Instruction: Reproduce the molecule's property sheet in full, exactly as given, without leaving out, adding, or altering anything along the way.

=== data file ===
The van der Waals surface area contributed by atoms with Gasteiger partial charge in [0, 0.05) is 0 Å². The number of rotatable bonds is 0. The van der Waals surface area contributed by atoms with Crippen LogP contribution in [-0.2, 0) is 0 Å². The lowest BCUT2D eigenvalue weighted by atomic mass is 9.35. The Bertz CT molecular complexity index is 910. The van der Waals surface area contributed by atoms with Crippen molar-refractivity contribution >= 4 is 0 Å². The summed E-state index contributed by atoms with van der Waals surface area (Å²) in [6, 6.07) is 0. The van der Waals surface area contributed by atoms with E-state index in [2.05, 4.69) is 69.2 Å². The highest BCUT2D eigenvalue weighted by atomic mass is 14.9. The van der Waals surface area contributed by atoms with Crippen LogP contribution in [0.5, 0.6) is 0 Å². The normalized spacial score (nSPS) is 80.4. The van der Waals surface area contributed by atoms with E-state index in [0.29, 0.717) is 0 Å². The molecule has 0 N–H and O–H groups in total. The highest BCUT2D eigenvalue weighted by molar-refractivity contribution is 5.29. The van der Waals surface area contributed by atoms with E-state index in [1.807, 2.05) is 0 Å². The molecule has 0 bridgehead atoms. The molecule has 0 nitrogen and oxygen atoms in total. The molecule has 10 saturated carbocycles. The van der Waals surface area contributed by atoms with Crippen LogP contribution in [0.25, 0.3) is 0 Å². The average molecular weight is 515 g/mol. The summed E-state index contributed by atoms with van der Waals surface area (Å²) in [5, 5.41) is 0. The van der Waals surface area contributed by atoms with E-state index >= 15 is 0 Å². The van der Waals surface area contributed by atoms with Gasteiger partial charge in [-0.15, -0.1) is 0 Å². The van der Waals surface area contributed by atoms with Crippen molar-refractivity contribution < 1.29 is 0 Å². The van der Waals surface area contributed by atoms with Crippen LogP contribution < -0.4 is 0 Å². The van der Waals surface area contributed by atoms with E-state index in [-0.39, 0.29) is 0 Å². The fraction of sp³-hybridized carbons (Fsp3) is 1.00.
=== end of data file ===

The van der Waals surface area contributed by atoms with Gasteiger partial charge in [0, 0.05) is 0 Å². The number of rotatable bonds is 0. The van der Waals surface area contributed by atoms with Crippen LogP contribution in [-0.2, 0) is 0 Å². The lowest BCUT2D eigenvalue weighted by atomic mass is 9.35. The Bertz CT molecular complexity index is 910. The van der Waals surface area contributed by atoms with Crippen molar-refractivity contribution >= 4 is 0 Å². The summed E-state index contributed by atoms with van der Waals surface area (Å²) in [6, 6.07) is 0. The van der Waals surface area contributed by atoms with E-state index in [2.05, 4.69) is 69.2 Å². The highest BCUT2D eigenvalue weighted by atomic mass is 14.9. The van der Waals surface area contributed by atoms with Crippen LogP contribution in [0.5, 0.6) is 0 Å². The normalized spacial score (nSPS) is 80.4. The van der Waals surface area contributed by atoms with E-state index in [0.29, 0.717) is 0 Å². The molecule has 0 N–H and O–H groups in total. The highest BCUT2D eigenvalue weighted by molar-refractivity contribution is 5.29. The van der Waals surface area contributed by atoms with E-state index in [1.807, 2.05) is 0 Å². The molecule has 0 bridgehead atoms. The molecule has 0 nitrogen and oxygen atoms in total. The molecule has 10 saturated carbocycles. The van der Waals surface area contributed by atoms with Crippen LogP contribution in [0.25, 0.3) is 0 Å². The average molecular weight is 515 g/mol. The summed E-state index contributed by atoms with van der Waals surface area (Å²) in [5, 5.41) is 0. The van der Waals surface area contributed by atoms with E-state index >= 15 is 0 Å². The van der Waals surface area contributed by atoms with Gasteiger partial charge in [-0.15, -0.1) is 0 Å². The van der Waals surface area contributed by atoms with Crippen molar-refractivity contribution < 1.29 is 0 Å². The van der Waals surface area contributed by atoms with Crippen LogP contribution < -0.4 is 0 Å². The van der Waals surface area contributed by atoms with E-state index in [-0.39, 0.29) is 0 Å². The fraction of sp³-hybridized carbons (Fsp3) is 1.00.